IL-6 has been shown to be required for somatic cell reprogramming into induced pluripotent stem cells (iPSCs). However, how Il6 expression is regulated and whether it plays a role during embryo development remains unknown. Here, we describe that IL-6 is necessary for C/EBPα-enhanced reprogramming of B cells into iPSCs but not for B cell to macrophage transdifferentiation. C/EBPα overexpression activates both Il6 and Il6ra genes in B cells and in PSCs. In embryo development, Cebpa is enriched in the trophectoderm of blastocysts together with Il6, while Il6ra is mostly expressed in the inner cell mass (ICM). In addition, Il6 expression in blastocysts requires Cebpa. Blastocysts secrete IL-6 and neutralization of the cytokine delays the morula to blastocyst transition. The observed requirement of C/EBPα-regulated IL-6 signaling for pluripotency during somatic cell reprogramming thus recapitulates a physiologic mechanism in which the trophectoderm acts as niche for the ICM through the secretion of IL-6.More information
Targeting the MYC interaction network in B-cell lymphoma via histone deacetylase 6 inhibition.Oncogene 6 Sep 2022, . Epub 6 Sep 2022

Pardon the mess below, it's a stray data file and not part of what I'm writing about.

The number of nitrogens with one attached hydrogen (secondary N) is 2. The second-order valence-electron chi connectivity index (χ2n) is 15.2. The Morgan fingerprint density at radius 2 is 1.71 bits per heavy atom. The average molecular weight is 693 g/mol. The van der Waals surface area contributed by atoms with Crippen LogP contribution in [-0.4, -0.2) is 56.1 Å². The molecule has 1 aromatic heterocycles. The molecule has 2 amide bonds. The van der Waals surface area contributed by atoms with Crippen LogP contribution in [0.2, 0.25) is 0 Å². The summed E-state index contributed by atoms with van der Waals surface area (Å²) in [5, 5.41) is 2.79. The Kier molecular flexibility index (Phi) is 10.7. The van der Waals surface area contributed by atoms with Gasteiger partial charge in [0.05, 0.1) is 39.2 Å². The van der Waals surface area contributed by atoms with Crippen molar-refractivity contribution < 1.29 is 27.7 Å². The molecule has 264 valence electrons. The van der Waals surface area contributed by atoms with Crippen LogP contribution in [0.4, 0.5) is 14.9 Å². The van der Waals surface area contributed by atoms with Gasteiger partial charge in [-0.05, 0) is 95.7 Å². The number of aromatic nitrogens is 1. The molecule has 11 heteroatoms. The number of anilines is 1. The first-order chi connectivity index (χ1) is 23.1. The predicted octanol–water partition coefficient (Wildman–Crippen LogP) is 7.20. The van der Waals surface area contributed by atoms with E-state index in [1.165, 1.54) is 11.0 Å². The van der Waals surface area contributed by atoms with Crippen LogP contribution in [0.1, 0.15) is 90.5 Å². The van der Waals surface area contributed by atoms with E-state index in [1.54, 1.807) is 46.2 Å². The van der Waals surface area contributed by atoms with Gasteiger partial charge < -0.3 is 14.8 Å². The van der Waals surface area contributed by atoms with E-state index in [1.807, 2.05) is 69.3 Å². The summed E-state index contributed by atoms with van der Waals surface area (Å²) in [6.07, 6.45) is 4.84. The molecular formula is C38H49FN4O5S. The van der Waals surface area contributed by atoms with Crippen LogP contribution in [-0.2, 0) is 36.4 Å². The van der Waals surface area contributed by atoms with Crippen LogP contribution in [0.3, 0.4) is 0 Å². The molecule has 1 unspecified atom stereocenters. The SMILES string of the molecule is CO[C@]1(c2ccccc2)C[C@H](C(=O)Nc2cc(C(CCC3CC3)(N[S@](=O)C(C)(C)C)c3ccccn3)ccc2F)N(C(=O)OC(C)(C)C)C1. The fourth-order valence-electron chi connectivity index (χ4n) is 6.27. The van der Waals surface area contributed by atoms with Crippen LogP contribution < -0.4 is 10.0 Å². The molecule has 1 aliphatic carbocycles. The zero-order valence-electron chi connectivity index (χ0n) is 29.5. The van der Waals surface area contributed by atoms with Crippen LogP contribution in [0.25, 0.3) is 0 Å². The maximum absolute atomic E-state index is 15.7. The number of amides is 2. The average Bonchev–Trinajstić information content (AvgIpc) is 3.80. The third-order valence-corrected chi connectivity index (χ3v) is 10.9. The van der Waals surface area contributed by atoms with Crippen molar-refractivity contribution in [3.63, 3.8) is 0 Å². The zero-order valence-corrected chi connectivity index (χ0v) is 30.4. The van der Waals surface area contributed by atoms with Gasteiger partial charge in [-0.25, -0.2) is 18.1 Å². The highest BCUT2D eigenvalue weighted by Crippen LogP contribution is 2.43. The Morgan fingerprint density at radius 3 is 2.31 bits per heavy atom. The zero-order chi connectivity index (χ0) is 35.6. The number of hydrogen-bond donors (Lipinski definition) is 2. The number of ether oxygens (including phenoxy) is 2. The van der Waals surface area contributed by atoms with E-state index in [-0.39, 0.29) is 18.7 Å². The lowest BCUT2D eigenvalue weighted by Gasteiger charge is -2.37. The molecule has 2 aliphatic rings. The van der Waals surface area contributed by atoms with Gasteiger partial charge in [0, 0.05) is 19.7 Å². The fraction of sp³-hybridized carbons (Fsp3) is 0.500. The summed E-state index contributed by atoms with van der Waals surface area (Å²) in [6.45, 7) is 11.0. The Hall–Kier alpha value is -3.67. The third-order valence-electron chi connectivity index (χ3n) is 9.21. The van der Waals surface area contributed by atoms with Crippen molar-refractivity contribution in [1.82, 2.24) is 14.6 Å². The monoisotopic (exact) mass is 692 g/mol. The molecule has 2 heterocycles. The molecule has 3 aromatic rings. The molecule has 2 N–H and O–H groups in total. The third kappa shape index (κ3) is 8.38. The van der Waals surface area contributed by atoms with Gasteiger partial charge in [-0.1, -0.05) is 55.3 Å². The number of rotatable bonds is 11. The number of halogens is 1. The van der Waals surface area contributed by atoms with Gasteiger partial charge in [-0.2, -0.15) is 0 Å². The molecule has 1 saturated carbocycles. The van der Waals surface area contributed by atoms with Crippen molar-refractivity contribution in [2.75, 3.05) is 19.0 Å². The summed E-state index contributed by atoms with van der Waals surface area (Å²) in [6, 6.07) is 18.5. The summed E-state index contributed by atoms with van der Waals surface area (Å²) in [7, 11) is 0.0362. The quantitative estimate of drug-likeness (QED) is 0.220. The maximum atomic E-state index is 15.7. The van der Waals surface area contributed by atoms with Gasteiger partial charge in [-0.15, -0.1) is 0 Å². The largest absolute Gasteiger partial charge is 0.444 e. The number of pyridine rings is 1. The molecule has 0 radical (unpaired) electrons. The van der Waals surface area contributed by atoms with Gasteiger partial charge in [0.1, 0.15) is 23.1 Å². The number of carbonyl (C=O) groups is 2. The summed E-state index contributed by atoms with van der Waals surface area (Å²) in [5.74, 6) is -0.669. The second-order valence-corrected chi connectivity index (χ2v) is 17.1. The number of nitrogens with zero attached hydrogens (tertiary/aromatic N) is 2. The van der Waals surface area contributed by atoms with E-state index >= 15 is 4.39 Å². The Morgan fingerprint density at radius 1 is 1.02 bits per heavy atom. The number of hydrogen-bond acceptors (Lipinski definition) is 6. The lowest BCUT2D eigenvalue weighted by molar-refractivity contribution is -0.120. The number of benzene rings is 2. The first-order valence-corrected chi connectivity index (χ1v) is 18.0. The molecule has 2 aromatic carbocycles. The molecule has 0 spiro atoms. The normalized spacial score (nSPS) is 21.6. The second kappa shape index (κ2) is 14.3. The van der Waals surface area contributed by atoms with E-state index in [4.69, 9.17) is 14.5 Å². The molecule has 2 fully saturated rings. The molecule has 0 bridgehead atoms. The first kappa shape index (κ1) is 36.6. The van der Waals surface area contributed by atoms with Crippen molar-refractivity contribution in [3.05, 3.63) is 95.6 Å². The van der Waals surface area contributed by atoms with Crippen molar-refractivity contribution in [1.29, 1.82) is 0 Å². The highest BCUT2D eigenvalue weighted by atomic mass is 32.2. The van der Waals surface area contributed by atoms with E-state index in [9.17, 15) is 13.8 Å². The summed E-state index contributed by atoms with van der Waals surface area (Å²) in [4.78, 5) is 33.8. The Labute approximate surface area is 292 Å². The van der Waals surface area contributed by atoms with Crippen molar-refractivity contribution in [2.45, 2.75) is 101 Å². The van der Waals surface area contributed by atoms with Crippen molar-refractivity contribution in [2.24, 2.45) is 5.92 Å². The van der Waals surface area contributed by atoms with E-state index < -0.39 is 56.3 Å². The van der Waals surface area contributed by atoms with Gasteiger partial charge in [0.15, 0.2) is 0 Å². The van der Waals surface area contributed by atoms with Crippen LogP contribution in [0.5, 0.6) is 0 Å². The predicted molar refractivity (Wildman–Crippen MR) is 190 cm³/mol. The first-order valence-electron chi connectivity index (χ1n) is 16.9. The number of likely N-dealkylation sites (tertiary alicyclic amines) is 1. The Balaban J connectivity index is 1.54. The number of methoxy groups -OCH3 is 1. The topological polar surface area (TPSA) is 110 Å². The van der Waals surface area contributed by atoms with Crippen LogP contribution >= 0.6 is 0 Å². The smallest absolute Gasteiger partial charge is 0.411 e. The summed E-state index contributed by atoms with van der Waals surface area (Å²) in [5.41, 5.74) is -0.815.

Overexpression of MYC is a genuine cancer driver in lymphomas and related to poor prognosis. However, therapeutic targeting of the transcription factor MYC remains challenging. Here, we show that inhibition of the histone deacetylase 6 (HDAC6) using the HDAC6 inhibitor Marbostat-100 (M-100) reduces oncogenic MYC levels and prevents lymphomagenesis in a mouse model of MYC-induced aggressive B-cell lymphoma. M-100 specifically alters protein-protein interactions by switching the acetylation state of HDAC6 substrates, such as tubulin. Tubulin facilitates nuclear import of MYC, and MYC-dependent B-cell lymphoma cells rely on continuous import of MYC due to its high turn-over. Acetylation of tubulin impairs this mechanism and enables proteasomal degradation of MYC. M-100 targets almost exclusively B-cell lymphoma cells with high levels of MYC whereas non-tumor cells are not affected. M-100 induces massive apoptosis in human and murine MYC-overexpressing B-cell lymphoma cells. We identified the heat-shock protein DNAJA3 as an interactor of tubulin in an acetylation-dependent manner and overexpression of DNAJA3 resulted in a pronounced degradation of MYC. We propose a mechanism by which DNAJA3 associates with hyperacetylated tubulin in the cytoplasm to control MYC turnover. Taken together, our data demonstrate a beneficial role of HDAC6 inhibition in MYC-dependent B-cell lymphoma.More information
PRC2 Loss and DNMT Inhibition Boost Viral Mimicry in Cancer.Cancer Discov 2 Sep 2022, 12 (9) 2020-2022.
In this issue of Cancer Discovery, Patel and colleagues explore the synergistic lethality of PRC2 inactivation and DNMT inhibition in malignant peripheral nerve sheath tumor cells. Reactivation of retrotransposons under this dual control suggests that the viral mimicry response contributes to enhanced cytotoxicity with potential clinical implications. See related article by Patel et al., p. 2120 (5).More information